It seems that the first big story of the 2011 soccer season is the pending loan agreement between Tottenham Hotspur of the English Premier League and the LA Galaxy of the MLS. The deal would take former England captain David Beckham back to his London hometown for a couple of months until the Galaxy’s season starts up again in March. Many people have lauded this development as a positive step for all parties concerned, but, for me, it’s only a good deal for Tottenham, and no-one else.
The deal itself comes as a bit of a surprise given that the LA Galaxy had stated publicly that they would not allow Beckham, nor their other international star, Landon Donovan, to go out on loan in the US offseason. Donovan himself stated that he would be staying home to rest his body as he had been playing regularly for 2 years without any kind of lengthy break. Beckham however, still garners ambitions to play in the Euro 2012 European Championships next summer, and with Fabio Capello’s insistence that his players be match fit before being eligible to play for him, Beckham had to find a team. A couple of clubs had tentatively offered him a spot to train with their first team squads but as yet, no-one had stepped forward. Enter Harry Redknapp.
Redknapp’s Tottenham team has blazed a ferocious trail through both the Premier League this year as well as in the UEFA Champions League. They currently lie in 4th place only five points from the top of the table behind both Manchester clubs. They finished top of their Group in the Champions League following two stunning performances against title holders Inter Milan, culminating in a 3-1 hammering for the Italians at White Hart Lane. Their style of play is fast paced, counter attacking, and with players like Van Der Vaart and Modric running the midfield, they are a tough team to handle.
Herein lies the problem for David Beckham, and ultimately the LA Galaxy. When AC Milan took on the England man last season for his second stint, he was a starter in that aging midfield of theirs. Also, and probably more importantly, Serie A is a more pedestrian type league where pace is a secondary benefit, and attacks take longer to develop. As a result, older players tend to be able to survive with the younger stars. Not so in England. The physical and fast paced nature of the Premier League makes it a graveyard for older outfield players to compete. Beckham no longer has the legs for the end to end movement especially, with the speed and intensity that Tottenham have. Additionally, Beckham played on the right with AC Milan, and at times, was allowed to move inside, with some freedom to roam. At Tottenham, if he plays on the right, he will be taking Aaron Lennon’s spot, which makes no sense as he is their fastest player and provides all the service for Defoe and Crouch. he won’t play in the middle for obvious reasons, and Bale is going nowhere. This effectively makes Beckham, an occasional bench substitute barring injuries, which defeats the purpose of the loan in the first place.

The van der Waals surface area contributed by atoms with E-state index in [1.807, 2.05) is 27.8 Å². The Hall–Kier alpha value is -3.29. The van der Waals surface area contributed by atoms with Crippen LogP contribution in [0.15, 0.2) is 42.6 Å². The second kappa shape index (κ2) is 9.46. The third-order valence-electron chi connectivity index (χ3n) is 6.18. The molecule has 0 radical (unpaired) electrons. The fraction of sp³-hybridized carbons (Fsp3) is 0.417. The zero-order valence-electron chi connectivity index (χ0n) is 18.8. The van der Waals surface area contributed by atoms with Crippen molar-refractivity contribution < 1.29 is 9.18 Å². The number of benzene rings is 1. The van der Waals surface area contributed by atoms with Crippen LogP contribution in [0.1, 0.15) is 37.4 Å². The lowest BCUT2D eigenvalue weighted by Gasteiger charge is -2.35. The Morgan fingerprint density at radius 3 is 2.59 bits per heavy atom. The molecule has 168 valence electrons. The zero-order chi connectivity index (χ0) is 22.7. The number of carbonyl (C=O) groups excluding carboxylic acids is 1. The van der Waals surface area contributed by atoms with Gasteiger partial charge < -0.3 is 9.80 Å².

Looking at the Galaxy’s exposure here, they obvioulsy don’t want a repeat of last season when Beckham’s career was almost ended with a horrible achilles tendon tear that took nine months to recover from. It is reasonable to conclude that in a more physical league, that he would be more susceptible to injury, which Galaxy fans would be up in arms about, again. His fitness is crucial to their success next season and with Donovan showing loyalty to his club, if anything should happen to Beckham again, it would be rough year back in the US when he finally returned.
As I see it, the only winners here are Tottenham. They get an extra player without having to splash out a huge transfer fee, although Beckham’s wages are substantial. They also get his marketing circus which would propel Tottenham to the forefront of soccer in the US for a two month period. I would expect the North London club to arrange some sort of Western US tour within a year or so if this deal goes through. David Beckham’s experience on the training ground will be invaluable to their younger players such Bale, Lennon, Jenas, and Huddlestone. Truth be told, Tottenham can hardly lose with a deal of this type. Chairman Levy has already promised the fans that a big signing is imminent in the January window, so this will fill that requirement.
To sum up, my view is that the deal will go through and that Tottenham will do very well, both financially and other wise, but that Beckham will struggle to impress, and that he will only get occasional cameo performances. It will amount to no more than a farewell tour for him to effectively say goodbye to the fans who have followed him since those heady days as a boy up in Manchester. His England days need to be over now but no-one has the courage to tell him in the right manner.
However, Beckham has proved me wrong in the past. I hope he does again.